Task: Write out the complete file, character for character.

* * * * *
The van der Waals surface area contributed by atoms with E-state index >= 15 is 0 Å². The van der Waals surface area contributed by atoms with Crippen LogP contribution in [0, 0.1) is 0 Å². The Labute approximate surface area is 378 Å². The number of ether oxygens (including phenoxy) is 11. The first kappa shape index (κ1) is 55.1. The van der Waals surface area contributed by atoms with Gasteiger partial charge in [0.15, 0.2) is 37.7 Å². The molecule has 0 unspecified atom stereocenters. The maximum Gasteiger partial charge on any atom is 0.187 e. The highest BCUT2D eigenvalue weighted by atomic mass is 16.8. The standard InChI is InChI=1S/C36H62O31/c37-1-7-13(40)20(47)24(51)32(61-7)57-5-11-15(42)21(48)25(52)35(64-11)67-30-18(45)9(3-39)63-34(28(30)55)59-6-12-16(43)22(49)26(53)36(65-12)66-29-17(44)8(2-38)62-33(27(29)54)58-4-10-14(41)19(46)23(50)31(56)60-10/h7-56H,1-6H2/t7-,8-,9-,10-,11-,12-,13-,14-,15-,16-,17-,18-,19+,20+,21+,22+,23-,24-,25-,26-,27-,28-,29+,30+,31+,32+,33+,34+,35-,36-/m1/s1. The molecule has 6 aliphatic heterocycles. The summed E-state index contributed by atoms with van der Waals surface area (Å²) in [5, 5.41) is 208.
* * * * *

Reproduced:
The van der Waals surface area contributed by atoms with E-state index >= 15 is 0 Å². The van der Waals surface area contributed by atoms with Crippen LogP contribution in [0, 0.1) is 0 Å². The Labute approximate surface area is 378 Å². The number of ether oxygens (including phenoxy) is 11. The first kappa shape index (κ1) is 55.1. The van der Waals surface area contributed by atoms with Gasteiger partial charge in [0.15, 0.2) is 37.7 Å². The molecule has 0 unspecified atom stereocenters. The maximum Gasteiger partial charge on any atom is 0.187 e. The highest BCUT2D eigenvalue weighted by atomic mass is 16.8. The standard InChI is InChI=1S/C36H62O31/c37-1-7-13(40)20(47)24(51)32(61-7)57-5-11-15(42)21(48)25(52)35(64-11)67-30-18(45)9(3-39)63-34(28(30)55)59-6-12-16(43)22(49)26(53)36(65-12)66-29-17(44)8(2-38)62-33(27(29)54)58-4-10-14(41)19(46)23(50)31(56)60-10/h7-56H,1-6H2/t7-,8-,9-,10-,11-,12-,13-,14-,15-,16-,17-,18-,19+,20+,21+,22+,23-,24-,25-,26-,27-,28-,29+,30+,31+,32+,33+,34+,35-,36-/m1/s1. The molecule has 6 aliphatic heterocycles. The summed E-state index contributed by atoms with van der Waals surface area (Å²) in [5, 5.41) is 208.